Leaky Main Library fix to cost $1.4M

Taxpayers fronting bill for now

JACKSONVILLE, Fla. – The leaky downtown library that the city spent $95 million to build could be plugged up with money from your wallet.

The Main Library opened nine years ago, and already the city is in the hole for another $1.4 million to fix a leaky roof and windows. The problem is so bad that the city had to extend repairs until spring.

The library is still under warranty with the builder, but taxpayers are fronting the repair bills right now.

The city is paying for the repairs but is suing to get the money back from the builder. It doesn't always work and that process is ongoing.

Still, the scaffolds will be at the library until at least May.

About 800,000 people visit the Main Library each year. But in some areas they've had to dodge construction, with tarps over a small portion of books and areas blocked off as windows are being replaced, all to keep water out, and books and materials dry.

Much of the water damage has already been repaired, but there is still work being done.

Many people are surprised because the building is not that old.

"You can imagine with the scaffolding and the construction going on, of course it's been an inconvenience, but we appreciate the work getting done as quickly as it can," said Kathy Lussier, of Jacksonville Public Library. "We want it to be done right, and we look forward to having it finished this spring."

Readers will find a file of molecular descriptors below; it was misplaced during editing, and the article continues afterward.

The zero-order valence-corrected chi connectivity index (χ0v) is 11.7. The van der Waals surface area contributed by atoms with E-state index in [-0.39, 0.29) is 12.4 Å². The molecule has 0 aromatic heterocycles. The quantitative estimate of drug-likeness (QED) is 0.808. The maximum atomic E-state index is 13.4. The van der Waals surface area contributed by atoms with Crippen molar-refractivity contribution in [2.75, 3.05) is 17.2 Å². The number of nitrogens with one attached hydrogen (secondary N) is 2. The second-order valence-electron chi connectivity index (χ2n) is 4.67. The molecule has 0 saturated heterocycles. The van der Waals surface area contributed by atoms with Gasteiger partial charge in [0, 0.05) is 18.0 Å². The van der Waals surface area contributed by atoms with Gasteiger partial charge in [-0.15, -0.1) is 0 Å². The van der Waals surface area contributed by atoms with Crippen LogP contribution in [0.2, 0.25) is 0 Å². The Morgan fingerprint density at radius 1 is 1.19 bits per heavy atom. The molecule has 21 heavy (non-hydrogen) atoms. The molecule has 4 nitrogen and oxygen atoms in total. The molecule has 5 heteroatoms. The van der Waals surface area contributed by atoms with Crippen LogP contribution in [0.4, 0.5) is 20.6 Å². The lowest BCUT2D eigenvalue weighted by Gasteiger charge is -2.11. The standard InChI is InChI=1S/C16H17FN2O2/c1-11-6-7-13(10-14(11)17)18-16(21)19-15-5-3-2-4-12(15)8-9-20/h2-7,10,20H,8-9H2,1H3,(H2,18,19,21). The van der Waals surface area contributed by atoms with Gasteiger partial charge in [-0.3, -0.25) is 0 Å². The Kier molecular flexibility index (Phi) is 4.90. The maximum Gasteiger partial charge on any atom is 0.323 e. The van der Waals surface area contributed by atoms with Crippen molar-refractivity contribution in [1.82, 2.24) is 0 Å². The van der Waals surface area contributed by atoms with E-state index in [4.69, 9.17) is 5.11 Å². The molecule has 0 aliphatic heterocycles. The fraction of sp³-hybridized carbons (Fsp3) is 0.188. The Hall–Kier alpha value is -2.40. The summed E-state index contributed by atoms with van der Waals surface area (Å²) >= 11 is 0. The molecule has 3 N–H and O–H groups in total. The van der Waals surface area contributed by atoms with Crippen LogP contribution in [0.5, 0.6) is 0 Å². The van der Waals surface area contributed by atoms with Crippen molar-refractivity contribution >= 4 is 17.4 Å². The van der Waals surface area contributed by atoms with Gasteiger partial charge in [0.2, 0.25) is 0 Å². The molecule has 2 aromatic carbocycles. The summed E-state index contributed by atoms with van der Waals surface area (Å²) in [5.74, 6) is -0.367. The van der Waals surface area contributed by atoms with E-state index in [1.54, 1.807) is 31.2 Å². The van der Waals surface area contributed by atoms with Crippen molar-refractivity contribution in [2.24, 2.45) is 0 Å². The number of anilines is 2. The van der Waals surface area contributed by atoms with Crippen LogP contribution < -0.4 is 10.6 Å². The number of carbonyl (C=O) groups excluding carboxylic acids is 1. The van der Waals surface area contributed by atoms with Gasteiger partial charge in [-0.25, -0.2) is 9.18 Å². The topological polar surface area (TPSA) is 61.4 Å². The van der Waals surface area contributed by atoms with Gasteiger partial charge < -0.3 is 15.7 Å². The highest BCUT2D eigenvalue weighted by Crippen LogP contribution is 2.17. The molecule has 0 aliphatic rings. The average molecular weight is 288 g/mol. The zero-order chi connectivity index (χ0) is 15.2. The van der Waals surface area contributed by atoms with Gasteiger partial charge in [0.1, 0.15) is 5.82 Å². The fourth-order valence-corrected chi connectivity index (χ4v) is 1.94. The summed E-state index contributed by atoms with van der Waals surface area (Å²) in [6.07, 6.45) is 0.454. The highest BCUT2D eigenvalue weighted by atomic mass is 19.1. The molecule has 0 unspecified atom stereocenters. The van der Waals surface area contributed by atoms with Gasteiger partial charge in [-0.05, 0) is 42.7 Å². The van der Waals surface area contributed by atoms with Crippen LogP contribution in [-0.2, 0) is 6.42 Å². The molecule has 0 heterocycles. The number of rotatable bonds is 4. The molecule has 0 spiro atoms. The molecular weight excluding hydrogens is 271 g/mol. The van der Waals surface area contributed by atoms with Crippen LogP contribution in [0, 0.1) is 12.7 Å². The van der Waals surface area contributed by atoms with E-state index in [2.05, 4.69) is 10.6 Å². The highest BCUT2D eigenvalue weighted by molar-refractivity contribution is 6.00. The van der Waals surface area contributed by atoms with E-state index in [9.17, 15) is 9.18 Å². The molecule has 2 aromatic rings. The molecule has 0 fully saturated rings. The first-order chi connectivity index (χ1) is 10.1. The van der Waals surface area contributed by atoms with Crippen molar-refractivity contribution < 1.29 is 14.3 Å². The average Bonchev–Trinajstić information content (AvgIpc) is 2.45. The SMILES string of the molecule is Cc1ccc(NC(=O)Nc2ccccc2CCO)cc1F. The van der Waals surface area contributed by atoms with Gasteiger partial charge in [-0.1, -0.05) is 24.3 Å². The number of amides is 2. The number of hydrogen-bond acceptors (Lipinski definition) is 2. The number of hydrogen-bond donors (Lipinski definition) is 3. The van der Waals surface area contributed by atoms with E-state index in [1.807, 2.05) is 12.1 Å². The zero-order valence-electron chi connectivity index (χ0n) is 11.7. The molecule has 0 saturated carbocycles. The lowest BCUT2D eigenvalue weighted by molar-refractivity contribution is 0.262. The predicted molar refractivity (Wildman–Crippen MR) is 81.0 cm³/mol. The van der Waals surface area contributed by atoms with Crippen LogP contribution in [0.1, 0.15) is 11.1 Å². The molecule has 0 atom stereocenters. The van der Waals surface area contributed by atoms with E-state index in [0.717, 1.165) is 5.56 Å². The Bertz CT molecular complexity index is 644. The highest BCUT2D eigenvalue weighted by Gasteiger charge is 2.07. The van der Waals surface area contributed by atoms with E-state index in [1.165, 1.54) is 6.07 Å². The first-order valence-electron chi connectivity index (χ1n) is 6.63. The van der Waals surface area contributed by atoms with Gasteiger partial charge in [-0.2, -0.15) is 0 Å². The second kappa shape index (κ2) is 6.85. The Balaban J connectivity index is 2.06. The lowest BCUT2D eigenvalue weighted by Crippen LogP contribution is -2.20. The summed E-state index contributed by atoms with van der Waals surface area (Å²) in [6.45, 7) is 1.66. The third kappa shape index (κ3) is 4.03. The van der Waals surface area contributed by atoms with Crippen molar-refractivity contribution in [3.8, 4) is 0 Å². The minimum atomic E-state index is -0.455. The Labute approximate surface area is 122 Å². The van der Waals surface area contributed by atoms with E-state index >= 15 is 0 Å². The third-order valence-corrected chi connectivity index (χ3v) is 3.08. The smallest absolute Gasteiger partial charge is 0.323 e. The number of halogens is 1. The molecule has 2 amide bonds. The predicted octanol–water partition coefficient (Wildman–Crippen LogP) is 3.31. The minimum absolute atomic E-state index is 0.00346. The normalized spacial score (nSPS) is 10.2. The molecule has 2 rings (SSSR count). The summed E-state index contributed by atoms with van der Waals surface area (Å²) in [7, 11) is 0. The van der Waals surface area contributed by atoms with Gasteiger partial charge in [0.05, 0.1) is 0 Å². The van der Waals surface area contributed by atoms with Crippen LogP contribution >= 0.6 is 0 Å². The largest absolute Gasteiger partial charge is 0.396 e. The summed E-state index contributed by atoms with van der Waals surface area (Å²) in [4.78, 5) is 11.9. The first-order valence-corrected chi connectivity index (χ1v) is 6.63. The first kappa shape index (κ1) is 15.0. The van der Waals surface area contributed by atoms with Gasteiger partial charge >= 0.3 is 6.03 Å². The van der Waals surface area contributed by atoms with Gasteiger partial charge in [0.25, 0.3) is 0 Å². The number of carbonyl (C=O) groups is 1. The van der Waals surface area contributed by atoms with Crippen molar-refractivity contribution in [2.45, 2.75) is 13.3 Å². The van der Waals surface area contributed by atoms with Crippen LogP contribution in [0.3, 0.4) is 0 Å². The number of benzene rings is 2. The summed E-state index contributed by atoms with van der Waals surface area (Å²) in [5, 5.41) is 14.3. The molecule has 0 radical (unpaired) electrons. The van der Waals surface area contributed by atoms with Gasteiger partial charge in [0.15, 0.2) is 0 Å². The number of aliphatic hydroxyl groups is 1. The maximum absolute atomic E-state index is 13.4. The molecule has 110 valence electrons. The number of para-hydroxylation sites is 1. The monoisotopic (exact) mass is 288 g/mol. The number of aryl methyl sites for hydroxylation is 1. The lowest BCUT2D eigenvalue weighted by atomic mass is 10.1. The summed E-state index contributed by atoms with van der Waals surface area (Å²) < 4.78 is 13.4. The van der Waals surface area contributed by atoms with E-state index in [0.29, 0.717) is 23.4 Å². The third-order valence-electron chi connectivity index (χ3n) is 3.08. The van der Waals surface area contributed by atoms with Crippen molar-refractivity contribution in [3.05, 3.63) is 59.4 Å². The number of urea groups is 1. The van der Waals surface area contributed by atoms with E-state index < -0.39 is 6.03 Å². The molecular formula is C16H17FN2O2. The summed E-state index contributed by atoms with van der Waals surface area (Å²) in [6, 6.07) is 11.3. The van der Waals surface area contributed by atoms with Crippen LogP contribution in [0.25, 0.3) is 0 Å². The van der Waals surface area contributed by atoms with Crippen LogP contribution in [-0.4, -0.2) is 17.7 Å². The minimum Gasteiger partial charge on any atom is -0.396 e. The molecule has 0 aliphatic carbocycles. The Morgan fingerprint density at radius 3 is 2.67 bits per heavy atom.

That work was supposed to be done by January. It's been extended because when crews removed the stucco, they found the damage was more severe than first thought. So now it looks like the repair work won't be done until May.

Library patrons say they're glad it's being fixed, but wonder about the cost.

"We spent too much taxpayers' money for something this beautiful for it not to be done correctly," Marie Peterson said. "We already paid for it. It should be the company that built it that should be responsible for it."

The city thinks so as well. That's why it's suing the builder, Elkins Constructors, and the architect to recover the money. The process is now in litigation and lawyers are trying to work out a deal. It's not known when or if that will be settled.

The city says it has to act on these repairs no matter who pays because the integrity of the building is at stake. The water damage could lead to mold and other issues.

"Our books, our materials have been safe," Lussier said. "We have some damage to the structure itself as far as the water intrusion goes."

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